An iconic Austin neon installation lost its home 14 years ago, but now it's found a new one
An edgy outdoors art installation fascinated Austinites for more than two decades. Then a real estate deal brought it down.
Now though, there’s new life for one of the city’s quirkiest, most-loved pieces. Its odd little backstory starts with an artist named Ben Livingston who works particularly with light.
“And specifically with neon,” he said.
While he lives in Austin now, he wasn’t raised there.
“I hailed from Victoria, Texas,” Livingston said. “I'm a rare breed of South Texan, and I'm one of the few Jews, like fourth generation Jew, from South Texas.”
When he was a child his grandmother was assistant director at the San Antonio Little Theater, and she’d take him there often, where he built things in the scene shop.
“And I kind of learned how to build things that didn't last, that looked really cool,” he said.
Like many artists he felt the need to create and developed a strong attraction to neon. Here in San Antonio, Fritz Ozuna had a neon business on Josephine Street that Livingston stopped in at.
He asked Fritz if maybe he could intern there, and learn neon. There was a near-constant stream of people who had asked Ozuna the same question.
“He said ‘I'll tell you what, if you go to this school I went to in northern Wisconsin and do this workshop, come back and talk to me,’” he said.
Then a simple twist of fate made that possible.
“My grandmother died and left me 5,000 bucks and I went and did this,” Livingston said. “And the next time I saw Fritz, I walk in the shop, he goes, ‘What are you doing here?’ And I said, ‘Well, I just got back from Wisconsin.’ So I ended up apprenticing for him.”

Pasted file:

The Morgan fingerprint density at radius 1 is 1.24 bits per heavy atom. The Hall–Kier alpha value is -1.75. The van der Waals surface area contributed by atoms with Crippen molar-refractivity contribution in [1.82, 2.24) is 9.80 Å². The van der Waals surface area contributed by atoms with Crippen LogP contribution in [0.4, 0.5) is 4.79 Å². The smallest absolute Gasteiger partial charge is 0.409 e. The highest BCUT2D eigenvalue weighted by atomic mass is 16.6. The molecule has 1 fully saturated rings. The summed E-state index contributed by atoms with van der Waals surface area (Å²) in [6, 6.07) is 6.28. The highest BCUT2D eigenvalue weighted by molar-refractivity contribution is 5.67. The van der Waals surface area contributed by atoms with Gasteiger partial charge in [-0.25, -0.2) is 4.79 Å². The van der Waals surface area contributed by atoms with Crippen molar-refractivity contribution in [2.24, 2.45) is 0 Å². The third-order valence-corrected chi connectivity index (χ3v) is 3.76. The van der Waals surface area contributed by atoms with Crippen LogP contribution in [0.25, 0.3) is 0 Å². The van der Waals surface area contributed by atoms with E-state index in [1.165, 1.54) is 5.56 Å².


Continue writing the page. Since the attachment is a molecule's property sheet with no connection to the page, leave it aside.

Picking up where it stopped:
In the next few years he lived in Washington, D.C., New York and Europe, but as is often the case for Texans, he wanted to come home. His significant other wasn’t so keen on the idea.
“My girlfriend insisted the only way she would come here is by way of Austin. So I'm one of the few Austinites that went there 38 years ago, kicking and screaming, but I've grown to love it,” he said.
Livingston established himself in Austin, and made a decent living making neon signs. But it wasn’t satisfying. He wanted to make art.
“I wasn't born to make signs, and I could feel that pulling me.”
He needed a canvas on which to create that art. His business — ingeniously called Beneon — had a wall quite close to West 5th Street.
But…what to create? He got inspiration from an artist friend.
“And I had a friend named Terry Powell, very talented painter in San Antonio, and he had this great style and it was very childlike. It was like a child's drawing of a house with a cat and a yard,” Livingston said. “And I borrowed or stole his, and this concept thinking that everyone responds to the fate of a child.”
So he had a style and a major element for the mural, and he was finally setting on what it needed to say. Problem was, the neon he knew how to do was either on, or it was off. He needed this piece to develop one section at a time. A computer guy named Frank Roberts had begun hanging around the shop.
“‘Frank, I've got a project, if you're interested. I got something for you to do,’” Livingston recalled. “And he goes, ‘Oh, no problem.’”
This was in 1987 and computers were very rudimentary back then. Roberts had instructions for him.
“Just draw out on a Big Chief tablet what you want to see and how you want that to happen,” he said.
Livingston drew it out and Roberts sat down at his Macintosh to make the program. In a few days he came back with an animation program.
“It had this fixed sequence in it that would play at a certain time, just like a player piano would actually sound out a song,” Livingston said. “So I created this circle of life.”
That circle of life plays out like this:
“This 4-foot flower comes out of the darkness. And then this little house shows up, kind of Pee-Wee Herman, sort of little Astroturf yard with a scalloped sidewalk. And then it was like the moon and stars in space,” he said.